I've watched my sons go from long, hard hours working in a restaurant, bringing with it lots of emotional baggage, to jobs where they put in their time and are able to leave work at work. Both men are much happier now, and their lives are thriving outside of work. It's a joy to see!
    Is your life a part of your work, or is your work a part of your life? This is worth pondering!

Sunday, September 27, 2020

September 27--Grace

I do not understand the mystery of grace--only that it meets us us where we are and does not leave us where it found us.  --Anne Lamott

    I don't understand grace either, but I am surely glad for it. It's that Presence that loves us no matter what human messes we may get ourselves into. Grace works even when I end a sentence with a preposition. 😉
    Grace brought me to the 12-Step program when I had very little hope and no money for counseling. Grace brought my husband and I together, despite the fact that I grew up in Pennsylvania and he grew up in Missouri. Grace sustained me through the grueling yoga teacher training. Grace is working overtime to keep me sane during this pandemic. Grace heals me in all sorts of ways. In these and many more instances, grace met me where I was and left me in much better shape. I am so grateful for the constant working of grace in my life.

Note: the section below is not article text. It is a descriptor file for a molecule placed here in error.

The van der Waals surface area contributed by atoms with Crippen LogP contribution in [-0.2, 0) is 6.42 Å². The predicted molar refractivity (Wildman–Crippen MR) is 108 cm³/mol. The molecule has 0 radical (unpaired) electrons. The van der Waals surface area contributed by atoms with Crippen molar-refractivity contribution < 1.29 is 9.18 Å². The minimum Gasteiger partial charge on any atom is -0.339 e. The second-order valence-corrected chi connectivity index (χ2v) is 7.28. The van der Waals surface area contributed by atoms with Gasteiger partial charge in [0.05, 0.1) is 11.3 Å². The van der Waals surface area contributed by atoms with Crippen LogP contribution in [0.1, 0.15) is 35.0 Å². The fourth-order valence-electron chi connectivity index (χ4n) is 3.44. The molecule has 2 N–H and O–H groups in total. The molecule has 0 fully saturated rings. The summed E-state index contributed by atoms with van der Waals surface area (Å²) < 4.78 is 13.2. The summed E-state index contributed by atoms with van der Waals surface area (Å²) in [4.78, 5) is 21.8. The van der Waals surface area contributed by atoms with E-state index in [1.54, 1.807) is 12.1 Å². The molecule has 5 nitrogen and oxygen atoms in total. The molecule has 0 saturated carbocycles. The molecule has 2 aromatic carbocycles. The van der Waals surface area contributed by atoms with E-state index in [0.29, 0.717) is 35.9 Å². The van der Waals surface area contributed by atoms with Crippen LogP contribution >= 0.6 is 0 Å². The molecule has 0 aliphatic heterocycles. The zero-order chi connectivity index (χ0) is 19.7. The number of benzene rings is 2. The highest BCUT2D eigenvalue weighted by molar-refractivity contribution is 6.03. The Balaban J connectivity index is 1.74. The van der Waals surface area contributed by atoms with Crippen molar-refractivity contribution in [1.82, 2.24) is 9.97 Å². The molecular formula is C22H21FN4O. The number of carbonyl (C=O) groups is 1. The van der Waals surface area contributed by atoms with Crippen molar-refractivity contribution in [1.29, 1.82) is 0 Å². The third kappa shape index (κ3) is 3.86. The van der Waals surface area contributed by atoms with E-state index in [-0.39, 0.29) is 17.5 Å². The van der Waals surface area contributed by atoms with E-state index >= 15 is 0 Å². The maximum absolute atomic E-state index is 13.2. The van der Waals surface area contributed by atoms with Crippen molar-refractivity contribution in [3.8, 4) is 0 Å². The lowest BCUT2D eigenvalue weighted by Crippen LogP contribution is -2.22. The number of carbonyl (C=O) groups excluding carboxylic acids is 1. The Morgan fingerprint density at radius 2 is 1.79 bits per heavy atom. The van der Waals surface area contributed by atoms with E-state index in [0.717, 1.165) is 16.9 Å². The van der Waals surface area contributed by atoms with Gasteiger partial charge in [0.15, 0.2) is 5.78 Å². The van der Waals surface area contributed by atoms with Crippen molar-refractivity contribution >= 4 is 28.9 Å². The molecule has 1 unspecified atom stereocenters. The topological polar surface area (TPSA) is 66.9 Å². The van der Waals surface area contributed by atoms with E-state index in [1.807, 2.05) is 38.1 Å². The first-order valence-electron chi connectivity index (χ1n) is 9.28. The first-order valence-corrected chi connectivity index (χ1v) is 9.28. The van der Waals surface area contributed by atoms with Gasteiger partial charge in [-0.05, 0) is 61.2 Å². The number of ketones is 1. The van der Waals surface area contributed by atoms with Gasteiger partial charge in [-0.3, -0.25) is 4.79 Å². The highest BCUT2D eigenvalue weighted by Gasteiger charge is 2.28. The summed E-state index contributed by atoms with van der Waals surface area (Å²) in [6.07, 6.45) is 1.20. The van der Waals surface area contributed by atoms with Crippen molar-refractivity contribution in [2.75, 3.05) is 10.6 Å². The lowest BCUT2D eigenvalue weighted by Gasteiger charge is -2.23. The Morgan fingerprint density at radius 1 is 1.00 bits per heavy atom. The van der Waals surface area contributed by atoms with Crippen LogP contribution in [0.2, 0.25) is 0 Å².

Where have you seen grace transform an area of your life? 

Saturday, September 26, 2020

September 26--Harmony is a Necessity

Because we all share this planet earth, we have to learn to live in harmony and peace with each other and with nature. This is not just a dream, but a necessity. 
--Dalai Lama XIV

    Clearly, the current disharmony and distress we are living in is not working. Our leadership has taken us on a path of destruction, both in interpersonal relationships and in treatment of our earthly home. It is heart-breaking and gut-wrenching, because this disharmony is not our natural God-given loving state. Bringing things back into harmony is a necessity, because as we can plainly see, the other path leads to more and greater destruction. 
    The following comes from a daily meditation by Richard Rohr of the Center for Action and Contemplation (CAC): 
From Richard: Today, I introduce you to my friend Adam Bucko, who is a devoted Christian contemplative, Episcopal priest, activist, and friend to the poor. He collaborates with spiritual leaders across religious traditions and mentors young people, helping them discover a spiritual life for the 21st century and live in the service of compassion and justice. Here he reflects on what he sees as a spiritual awakening in younger generations.